Q: When did you start writing?

A: It is a little hard to say, haha. During my childhood, I was an avid journaler. I kept several notebooks in my bedroom because I constantly lived in my head. I still do to this day.  

Q: What is the most difficult part about writing for you?

A: Probably believing that my work has to be perfect, to sound perfect to be accepted. Oftentimes, I will talk myself out of writing for several days because I would become so hard on myself. I am still learning how to love and be grateful for the editing process. 

Q: What was your favorite part, and your least favorite part, of the publishing journey?

A: My favorite part would have to be discovering my book on the store websites, like books-a-million, barnes n’ noble, amazon, etc. Even when I held the author copy in my hand, I had a hard time believing that it was my book. My least favorite part of publishing would have to be the marketing. I am bad at it. and no matter which route you take in the publishing journey, traditional or self-publishing, you have to learn how to market yourself. 

Q: Are you working on anything at the present you would like to share with your readers about?

A: I am. Coming up, I was lucky and grateful enough to be able to put together an anthology project titled (un)graceful bones. There are nine beautifully raw and talented writers a part of this project and we are all talking about mental health and how it affects each one of us. that come out Oct. 8. I also am tying up my last book in my Bottled Messages series, titled Postcards and Bristol.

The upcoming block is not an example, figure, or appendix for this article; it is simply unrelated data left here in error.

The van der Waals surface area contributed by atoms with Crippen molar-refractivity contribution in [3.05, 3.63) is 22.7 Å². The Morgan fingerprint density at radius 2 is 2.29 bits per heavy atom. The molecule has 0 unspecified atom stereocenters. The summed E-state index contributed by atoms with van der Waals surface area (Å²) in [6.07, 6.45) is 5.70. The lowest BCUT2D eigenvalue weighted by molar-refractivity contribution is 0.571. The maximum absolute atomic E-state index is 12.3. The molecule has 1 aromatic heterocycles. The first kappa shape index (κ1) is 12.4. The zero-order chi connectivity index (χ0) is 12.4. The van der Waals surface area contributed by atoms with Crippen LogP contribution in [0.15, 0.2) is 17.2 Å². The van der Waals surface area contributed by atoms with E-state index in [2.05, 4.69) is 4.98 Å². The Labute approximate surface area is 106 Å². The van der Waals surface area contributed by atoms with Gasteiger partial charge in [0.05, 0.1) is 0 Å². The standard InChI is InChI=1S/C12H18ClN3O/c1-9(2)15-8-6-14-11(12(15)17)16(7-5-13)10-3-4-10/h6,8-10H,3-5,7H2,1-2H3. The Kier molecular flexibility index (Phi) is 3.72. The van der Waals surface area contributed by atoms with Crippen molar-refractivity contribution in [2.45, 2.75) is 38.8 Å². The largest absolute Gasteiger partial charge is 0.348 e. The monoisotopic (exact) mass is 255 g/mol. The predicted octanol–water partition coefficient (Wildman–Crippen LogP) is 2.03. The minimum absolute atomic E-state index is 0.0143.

Q: What’s your favorite book when you were a kid and what is it now?

A: What’s strange is that as a child, I didn’t have a favorite book. I hated reading. So I made up stories of my own to entertain myself. As an adult, I would have to say that my favorite book would have to be Harry Potter and the Half-Blood Prince. It’s so cliche, I think, haha, but I feel that J.K. Rowling’s was the first book to open me up to so many wonderful and vast universes out there. 

Q: If you could ask one successful author three questions about their writing, writing process, or books, what would they be?

A: 1. Do you believe that a writer should make themselves write every day in order to become a successful writer? 2. Are you able to listen to music when you write and if so, what kind? 3. Do you believe in writer’s block and if so, how do you overcome it? 

Q: What time of the day do you usually write?

A: I feel more comfortable writing at night. I am not sure why but that is usually when I can get the most down on paper. 

Q: Is there anything you’d like to say to your readers about your work?

A: I would like to thank them for giving a piece of my heart a chance. 

Q: Share something your readers wouldn’t know about you.

A: I am a performer as well. I’ve performed in musicals and plays since I was about four or five years old.  

W. Scott has appeared at the local bookstore in his hometown for signings (also the oldest independent bookstore in the country) Otto’s.

Check out his Amazon page for his lovely books, two so far in an anthology.

Author Interview #1- Rich Rurshell